Holmes of the Humber explained

 

Holmes of the Humber new colour

[June 2011 – This book is now available again after selling out less than a year after publication.]

Holmes of the Humber is a new book by long-standing Humber Yawl Club member Tony Watts. But just who was the book’s subject, George Holmes? The publisher’s notes tell the story so well, I repeat them here just as they appear on the fly-leaf:

George Holmes lived from 1861 to 1940 on the northern side of the Humber estuary. He was an avid and accomplished sailor in small craft of his own design, in British waters and in mainland Europe, and his prolific writing and drawing have left us an absorbing and charming record of his cruises, his boats, and the people and places he encountered.

‘In common with his friend and sailing companion Albert Strange, boats were not his regular occupation but were a diversion from his working life. And along with Strange, his name is forever associated with the development of the Canoe-Yawl, now enjoying a renewed popularity. Its sailing qualities make it arguably the best choice of craft for the single- or short-handed coastal and estuary sailor.

‘Holmes of the Humber is a nautical book and a social document. Look within to appreciate the pioneering days of cruising under sail, when enjoyment and fulfilment sprang from personal endeavour and the camaraderie of the group, and were largely independent of the external forces which would control us today.

‘Tony Watts has combined original sources, Holmes’ published output and the recollections of his family, and his own knowledge and experience of the Humber sailing scene to produce this, The Essential George Holmes.’

For more information and sample pages from the Lodestar Books webpages, click here: Holmes of the Humber.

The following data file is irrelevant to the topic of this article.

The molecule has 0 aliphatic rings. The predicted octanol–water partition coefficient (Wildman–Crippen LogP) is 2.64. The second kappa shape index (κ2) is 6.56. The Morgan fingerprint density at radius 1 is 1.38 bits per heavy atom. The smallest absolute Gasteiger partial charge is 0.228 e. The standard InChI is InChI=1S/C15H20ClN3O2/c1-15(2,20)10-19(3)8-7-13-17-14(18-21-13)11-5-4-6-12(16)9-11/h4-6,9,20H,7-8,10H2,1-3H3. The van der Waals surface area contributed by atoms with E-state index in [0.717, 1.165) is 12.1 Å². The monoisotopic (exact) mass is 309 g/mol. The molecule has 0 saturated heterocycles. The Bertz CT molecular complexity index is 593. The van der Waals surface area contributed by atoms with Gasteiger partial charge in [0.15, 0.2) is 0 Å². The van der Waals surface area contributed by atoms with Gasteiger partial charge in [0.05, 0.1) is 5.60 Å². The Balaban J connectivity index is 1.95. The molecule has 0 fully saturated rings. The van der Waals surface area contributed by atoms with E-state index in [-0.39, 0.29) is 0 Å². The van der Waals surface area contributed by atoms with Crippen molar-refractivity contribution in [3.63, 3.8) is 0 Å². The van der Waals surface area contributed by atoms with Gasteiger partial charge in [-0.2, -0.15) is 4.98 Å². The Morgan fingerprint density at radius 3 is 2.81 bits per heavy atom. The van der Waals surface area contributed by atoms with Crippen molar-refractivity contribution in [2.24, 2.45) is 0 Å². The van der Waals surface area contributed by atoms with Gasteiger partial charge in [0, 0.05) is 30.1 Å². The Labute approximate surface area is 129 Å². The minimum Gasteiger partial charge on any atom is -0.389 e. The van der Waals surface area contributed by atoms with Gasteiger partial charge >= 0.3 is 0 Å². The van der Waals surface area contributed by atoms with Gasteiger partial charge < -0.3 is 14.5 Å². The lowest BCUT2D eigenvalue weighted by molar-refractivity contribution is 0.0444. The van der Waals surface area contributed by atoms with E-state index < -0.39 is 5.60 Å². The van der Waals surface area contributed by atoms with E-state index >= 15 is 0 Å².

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Ierne on the BBC

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Ierne on the water – image from the Classic Sailing Club weblog

There was a big treat for Fife yacht fans on TV on Sunday evening – recent film footage of the fabulous Ierne flying along the Humber Estuary.

If you missed it and are in the UK you will be able to catch it on the BBC iPlayer for the next few days.

It turned up on the Griff Rhys Jones series Rivers,  in which our hero visits various interesting and often beautiful locations and attempts something dangerous, cold and painful, such as wild swimming in the Tay, swimming across the Mersey or canyoning down Scottish mountain streams. I can live without all the nonsense in this series, but the photography is superb and the the Ierne moment at the end of the second episode is the best thing so far. Get on to the iPlayer now and make sure you don’t miss it, I say!

For more on Ierne at intheboatshed.net, click here.

Fore more info including a weblog record of Ierne’s restoration, click here.

For mastmaker Collars’ announcenent that Ierne’s restoration won the Classic Boat Restoration of the Year Award, click here.

Finally, non-UK readers might like to search YouTube for some Ierne footage reported by Dale – see his comment in the link below.